Attorney-at-Law

DISMISSED! PART DEUX: VARIETIES OF AMBIGUITY

In Uncategorized on 08/09/2013 at 17:21

No, not William Empson’s 1930 classic of literary criticism; literary excellence is rarely found in the Internal Revenue Code or the regulations thereunder. Today we consider two varieties of dismissal, one from a SNOD redetermination and the other from a CDP.

First up, Jazmine M. Valte, Docket No. 8662-13S, filed 8/9/13, Ch J Thornton on deck. Jaz sends the Ch J a billet doux, stating “she wishes ‘to drop the case’ and requesting the Court to ‘discontinue everything.’” Order, at p. 1. Ch J Thornton, a stickler for proper form: “The Court will retitle petitioner’s Letter as a Motion To Dismiss.” Order, at p. 1.

Now our old friend Settles comes into the picture. See my blogpost “Dismissed!”, 5/8/12. Now Settles involved a CDP, not a SNOD, so the holding in Settles will apply to the CDP case I’ll discuss next.

But Ch J Thornton likes Judge Wells’ dicta in Settles enough to quote it: “In the deficiency context, once a taxpayer has filed a petition with the Tax Court, the taxpayer cannot withdraw that petition. See Estate of Ming v. Commissioner, 62 T.C. 519 (1974). When the Tax Court dismisses a deficiency case for a reason other than lack of jurisdiction, we generally are required by section 7459(d) to enter a decision for the Commissioner for the amount of tax determined against the taxpayer in the notice of deficiency. Id. at 522. Rule 123(d) requires that a decision entered pursuant to a dismissal on a ground other than lack of jurisdiction operate as an adjudication on the merits of the taxpayer’s case. [Fn. ref. omitted.]” Order, at p. 1.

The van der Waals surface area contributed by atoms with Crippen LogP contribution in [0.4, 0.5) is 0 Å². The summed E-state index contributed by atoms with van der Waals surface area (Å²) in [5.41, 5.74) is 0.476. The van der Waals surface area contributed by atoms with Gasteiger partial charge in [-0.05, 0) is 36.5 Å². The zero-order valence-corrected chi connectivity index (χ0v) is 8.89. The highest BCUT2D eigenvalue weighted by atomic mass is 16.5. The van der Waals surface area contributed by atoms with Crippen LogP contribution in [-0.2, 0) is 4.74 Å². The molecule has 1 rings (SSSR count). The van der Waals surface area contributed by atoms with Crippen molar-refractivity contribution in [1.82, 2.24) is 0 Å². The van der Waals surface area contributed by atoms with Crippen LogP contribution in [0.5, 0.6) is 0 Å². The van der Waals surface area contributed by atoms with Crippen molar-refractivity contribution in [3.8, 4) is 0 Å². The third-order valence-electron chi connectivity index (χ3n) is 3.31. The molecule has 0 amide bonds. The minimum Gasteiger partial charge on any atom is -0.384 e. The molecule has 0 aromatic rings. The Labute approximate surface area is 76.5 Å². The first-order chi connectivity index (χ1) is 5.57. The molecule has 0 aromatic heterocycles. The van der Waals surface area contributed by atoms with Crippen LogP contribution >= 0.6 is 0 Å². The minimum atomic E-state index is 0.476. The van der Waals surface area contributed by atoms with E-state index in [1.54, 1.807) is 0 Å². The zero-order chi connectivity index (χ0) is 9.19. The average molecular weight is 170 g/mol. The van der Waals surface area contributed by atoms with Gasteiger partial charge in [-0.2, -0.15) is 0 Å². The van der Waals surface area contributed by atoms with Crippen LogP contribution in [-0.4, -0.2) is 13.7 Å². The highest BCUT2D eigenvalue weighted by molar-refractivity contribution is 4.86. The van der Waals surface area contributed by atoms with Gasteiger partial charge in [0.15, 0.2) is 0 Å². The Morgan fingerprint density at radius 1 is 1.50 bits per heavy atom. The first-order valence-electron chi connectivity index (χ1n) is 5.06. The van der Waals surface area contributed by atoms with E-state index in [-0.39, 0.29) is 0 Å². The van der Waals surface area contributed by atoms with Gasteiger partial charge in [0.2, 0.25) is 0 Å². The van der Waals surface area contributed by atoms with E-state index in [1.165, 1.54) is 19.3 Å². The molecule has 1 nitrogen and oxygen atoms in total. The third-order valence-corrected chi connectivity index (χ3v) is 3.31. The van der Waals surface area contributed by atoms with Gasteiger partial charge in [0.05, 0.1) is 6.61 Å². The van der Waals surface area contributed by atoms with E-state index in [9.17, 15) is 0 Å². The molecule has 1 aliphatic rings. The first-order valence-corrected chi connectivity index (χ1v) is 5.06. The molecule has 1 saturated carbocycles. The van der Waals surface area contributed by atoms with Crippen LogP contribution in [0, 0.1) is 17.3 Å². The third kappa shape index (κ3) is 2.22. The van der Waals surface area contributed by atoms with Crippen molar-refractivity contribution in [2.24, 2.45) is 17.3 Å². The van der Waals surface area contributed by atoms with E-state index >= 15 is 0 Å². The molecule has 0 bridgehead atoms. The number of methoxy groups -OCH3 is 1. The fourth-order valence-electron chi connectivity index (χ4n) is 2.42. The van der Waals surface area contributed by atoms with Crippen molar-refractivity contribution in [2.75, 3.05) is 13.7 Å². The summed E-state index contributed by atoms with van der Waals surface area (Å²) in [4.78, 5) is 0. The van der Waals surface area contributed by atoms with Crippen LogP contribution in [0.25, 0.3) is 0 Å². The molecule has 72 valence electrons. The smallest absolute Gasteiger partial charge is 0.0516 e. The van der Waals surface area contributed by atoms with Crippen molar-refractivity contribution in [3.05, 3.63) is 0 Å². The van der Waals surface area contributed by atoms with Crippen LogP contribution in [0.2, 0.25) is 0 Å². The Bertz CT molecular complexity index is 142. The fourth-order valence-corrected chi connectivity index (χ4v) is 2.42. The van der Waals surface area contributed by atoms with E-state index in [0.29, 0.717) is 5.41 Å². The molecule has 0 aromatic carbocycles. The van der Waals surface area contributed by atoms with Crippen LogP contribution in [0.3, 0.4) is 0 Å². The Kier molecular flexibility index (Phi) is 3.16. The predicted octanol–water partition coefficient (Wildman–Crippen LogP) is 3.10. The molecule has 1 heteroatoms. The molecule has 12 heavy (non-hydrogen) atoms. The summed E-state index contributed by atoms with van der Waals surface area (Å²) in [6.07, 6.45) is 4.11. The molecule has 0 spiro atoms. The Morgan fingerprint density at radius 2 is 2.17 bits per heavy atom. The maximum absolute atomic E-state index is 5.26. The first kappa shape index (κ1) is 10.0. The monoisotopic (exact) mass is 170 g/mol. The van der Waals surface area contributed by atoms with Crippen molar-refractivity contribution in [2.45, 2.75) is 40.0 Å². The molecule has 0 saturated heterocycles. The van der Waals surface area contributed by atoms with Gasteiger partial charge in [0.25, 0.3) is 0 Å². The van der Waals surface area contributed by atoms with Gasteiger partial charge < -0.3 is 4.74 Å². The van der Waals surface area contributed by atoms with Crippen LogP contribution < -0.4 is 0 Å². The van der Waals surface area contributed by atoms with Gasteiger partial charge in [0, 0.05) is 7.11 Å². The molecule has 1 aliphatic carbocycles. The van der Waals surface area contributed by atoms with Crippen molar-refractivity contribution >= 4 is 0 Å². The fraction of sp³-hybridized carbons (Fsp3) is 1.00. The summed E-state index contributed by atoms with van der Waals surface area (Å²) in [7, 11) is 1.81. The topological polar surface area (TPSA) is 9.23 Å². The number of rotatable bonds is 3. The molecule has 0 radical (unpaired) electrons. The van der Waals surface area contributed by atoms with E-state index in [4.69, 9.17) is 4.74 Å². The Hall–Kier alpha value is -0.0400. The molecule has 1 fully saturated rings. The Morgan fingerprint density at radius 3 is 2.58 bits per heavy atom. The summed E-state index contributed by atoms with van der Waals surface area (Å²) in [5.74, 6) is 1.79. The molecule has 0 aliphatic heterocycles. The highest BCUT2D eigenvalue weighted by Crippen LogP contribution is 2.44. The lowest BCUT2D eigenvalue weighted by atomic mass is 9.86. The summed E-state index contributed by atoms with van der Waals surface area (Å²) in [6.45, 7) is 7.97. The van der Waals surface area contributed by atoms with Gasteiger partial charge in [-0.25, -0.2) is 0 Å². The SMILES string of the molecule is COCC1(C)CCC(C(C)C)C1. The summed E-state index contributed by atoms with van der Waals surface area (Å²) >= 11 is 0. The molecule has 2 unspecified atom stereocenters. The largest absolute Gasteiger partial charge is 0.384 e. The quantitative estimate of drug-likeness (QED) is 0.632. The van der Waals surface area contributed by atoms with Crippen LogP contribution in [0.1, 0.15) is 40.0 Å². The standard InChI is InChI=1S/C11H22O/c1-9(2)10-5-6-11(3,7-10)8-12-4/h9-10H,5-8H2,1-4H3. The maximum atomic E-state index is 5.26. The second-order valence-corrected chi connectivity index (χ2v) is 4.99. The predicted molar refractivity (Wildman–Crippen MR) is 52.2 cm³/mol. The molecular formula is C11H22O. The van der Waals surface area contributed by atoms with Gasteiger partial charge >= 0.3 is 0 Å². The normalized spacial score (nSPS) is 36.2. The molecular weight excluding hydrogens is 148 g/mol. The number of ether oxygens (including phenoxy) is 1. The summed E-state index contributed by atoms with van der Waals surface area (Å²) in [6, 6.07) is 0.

So rather than treat Jaz’s note as consent to entry of decision, Ch J Thornton titles it as her motion to dismiss, and denies it. Now Jaz and IRS can do the entry of decision dance.

Next up, Geoffrey Weglarz, Docket No.11416-12SL, filed 8/9/13. Geoff petitioned from a NOD and IRS moved for summary judgment. Geoff moved for a continuance (that’s an adjournment), and IRS said “Okay”.

CSTJ Panuthos: “Petitioner did not file a separate objection to respondent’s [IRS’] motion for summary judgment, but it appears to the Court that petitioner’s motion for continuance contains his objections to respondent’s motion for summary judgment. The Court has not yet ruled on respondent’s motion for summary judgment.” Order, at p. 1.

Then Geoff files a motion to dismiss, stating he is unable to pay his taxes. Confused? So is CSTJ Panuthos.

“Granting petitioner’s motion to dismiss would have the effect of treating petitioner’s case as if it had never been filed. See Wagner v. Commissioner, 118 T.C. 330 (2002). Additionally, the statutory period under section 6330(d)(1) has expired in which petitioner may file (or refile) a Tax Court petition based on the Notice of Determination…. Consequently, should we grant petitioner’s motion, respondent will be able to take all appropriate collection action as provided by law.

“It is not clear to the Court that petitioner is aware of the consequences of filing a motion to dismiss, or that petitioner even intended the document he filed… to dismiss the case and allow respondent to take all appropriate collection action as provided by law. If petitioner indicates to the Court that he intended to proceed to trial rather than dismiss the case, the Court will rule on respondent’s motion for summary judgment. If the Court denies respondent’s motion for summary judgment, this case will be set for trial at a future trial session of the Court….” Order, at p. 2.

So CSTJ Panuthos tells Geoff to let him know soon whether he really intended to have his case dismissed as if it had never been filed, and let IRS levy, and if he says he doesn’t so intend, then it’s summary judgment time. But if Geoff says nothing or says he really wants the case dismissed, then IRS must tell CSTJ Panuthos if they object.

Clear? Thought not.

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